And, regarding 'community', do the developers ever think to revisit the areas they have 'regenerated' 5, 10 or 15 years after to see if a community vibe has indeed taken hold? Has anyone been to the Isle of dogs lately?
It's so depressing.
If Ian Nairn was still alive today he would be as agitated by this as I am. Everything will end up looking like Dubai – a sea of glass and metal. Soon there won't be any details for me to find at all and the only things I will write about here will be rants about glass and loss.
For balance, here's Nine Elms' official site so you can hear their side.
Next week I'll write about plans for Battersea...

Actually, speaking of Ian Nairn... His series of programmes and his books about how he cared so much about the buildings around him just show that you don't have to be an architect to be interested in or have a view on or a love of architecture and how it makes us feel
If the BBC would like to make a similar series of programmes with a caring, opinionated, woman driving around the UK in an old Morris Minor... then look no further... I am here.  

For more of my posts in this vein London's please enter 'architecture' the search box top left.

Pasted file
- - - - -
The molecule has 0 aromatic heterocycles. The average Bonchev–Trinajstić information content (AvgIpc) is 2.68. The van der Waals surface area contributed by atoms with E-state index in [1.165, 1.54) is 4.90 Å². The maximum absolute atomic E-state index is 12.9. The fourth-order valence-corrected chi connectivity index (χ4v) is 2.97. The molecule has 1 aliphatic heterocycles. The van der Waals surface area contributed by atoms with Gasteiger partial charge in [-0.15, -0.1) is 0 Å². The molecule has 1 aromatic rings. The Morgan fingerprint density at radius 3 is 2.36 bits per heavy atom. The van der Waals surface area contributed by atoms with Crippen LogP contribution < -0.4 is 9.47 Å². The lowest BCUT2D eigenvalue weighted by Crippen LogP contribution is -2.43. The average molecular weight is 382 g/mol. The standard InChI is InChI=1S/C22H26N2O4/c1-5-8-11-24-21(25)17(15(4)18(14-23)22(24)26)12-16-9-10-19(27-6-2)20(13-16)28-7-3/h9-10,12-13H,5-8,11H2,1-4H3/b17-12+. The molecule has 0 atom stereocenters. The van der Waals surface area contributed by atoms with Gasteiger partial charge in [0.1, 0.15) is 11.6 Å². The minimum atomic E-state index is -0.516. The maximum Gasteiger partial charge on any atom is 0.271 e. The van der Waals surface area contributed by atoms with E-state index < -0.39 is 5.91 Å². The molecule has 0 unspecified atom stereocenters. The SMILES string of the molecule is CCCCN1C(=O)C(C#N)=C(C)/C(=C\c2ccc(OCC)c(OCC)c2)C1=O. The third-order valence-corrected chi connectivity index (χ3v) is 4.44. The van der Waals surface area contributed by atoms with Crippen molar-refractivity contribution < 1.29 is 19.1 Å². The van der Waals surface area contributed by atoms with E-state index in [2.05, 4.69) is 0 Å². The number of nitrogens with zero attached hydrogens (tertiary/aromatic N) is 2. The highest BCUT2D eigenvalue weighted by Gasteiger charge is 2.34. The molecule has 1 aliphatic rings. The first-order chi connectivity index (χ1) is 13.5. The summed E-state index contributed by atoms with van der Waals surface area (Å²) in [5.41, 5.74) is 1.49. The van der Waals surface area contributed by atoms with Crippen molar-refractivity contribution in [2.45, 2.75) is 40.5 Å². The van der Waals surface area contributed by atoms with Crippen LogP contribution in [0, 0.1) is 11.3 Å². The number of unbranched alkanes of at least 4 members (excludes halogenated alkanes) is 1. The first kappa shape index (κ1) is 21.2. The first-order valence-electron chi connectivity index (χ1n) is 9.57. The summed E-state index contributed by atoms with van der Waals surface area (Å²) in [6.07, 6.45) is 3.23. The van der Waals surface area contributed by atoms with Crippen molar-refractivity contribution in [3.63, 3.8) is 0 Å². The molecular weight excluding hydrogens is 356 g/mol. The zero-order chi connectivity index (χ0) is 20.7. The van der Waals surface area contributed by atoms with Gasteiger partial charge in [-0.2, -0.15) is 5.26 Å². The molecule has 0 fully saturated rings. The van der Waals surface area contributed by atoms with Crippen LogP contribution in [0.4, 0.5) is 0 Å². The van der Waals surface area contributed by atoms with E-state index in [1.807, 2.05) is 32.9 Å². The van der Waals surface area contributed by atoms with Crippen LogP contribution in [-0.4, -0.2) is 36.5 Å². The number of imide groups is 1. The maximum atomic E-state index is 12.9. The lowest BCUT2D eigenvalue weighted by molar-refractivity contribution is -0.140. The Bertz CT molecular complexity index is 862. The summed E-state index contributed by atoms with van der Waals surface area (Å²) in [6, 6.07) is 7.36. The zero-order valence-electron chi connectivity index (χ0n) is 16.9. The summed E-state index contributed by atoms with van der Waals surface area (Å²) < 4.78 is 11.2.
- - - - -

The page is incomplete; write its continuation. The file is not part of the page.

18 February 2014

Mosaic musings at the National Gallery

I expect most people think all the interesting arty stuff at the National Gallery is hanging on the walls in the galleries.
But slow down as you climb the stairs in the vestibule (what a great word!) and look below your feet – the landings are covered in the most amazing mosaics created by Boris Anrep in the 1920-30s depicting the labours and pleasures of life.

It's a bizarre range of illustrated topics that features many famous people of the time and Anrep's arty friends in place of muses/mythological characters. These include Winston Churchill, Margot Fonteyn and Greta Garbo.
I am at a loss how some of the images tie up with the words but, that aside, they are fabulous. 
Lucidity, Astronomy, Compromise, Delectation,
Humour, Folly, Dance, Sixth Sense,
Pursuit, Art, Football, Defiance.

13 February 2014

A lack of movement in Trafalgar Square

Trafalgar Square is full of statues including Nelson, George IV, some lions and a big blue cockerel that are made of stone, bronze and other strong arty substances, but there are also some other statues to be found there.
I am referring to the street entertainers who stand motionless like a statue but then move slightly or suddenly to scare or amaze passers-by.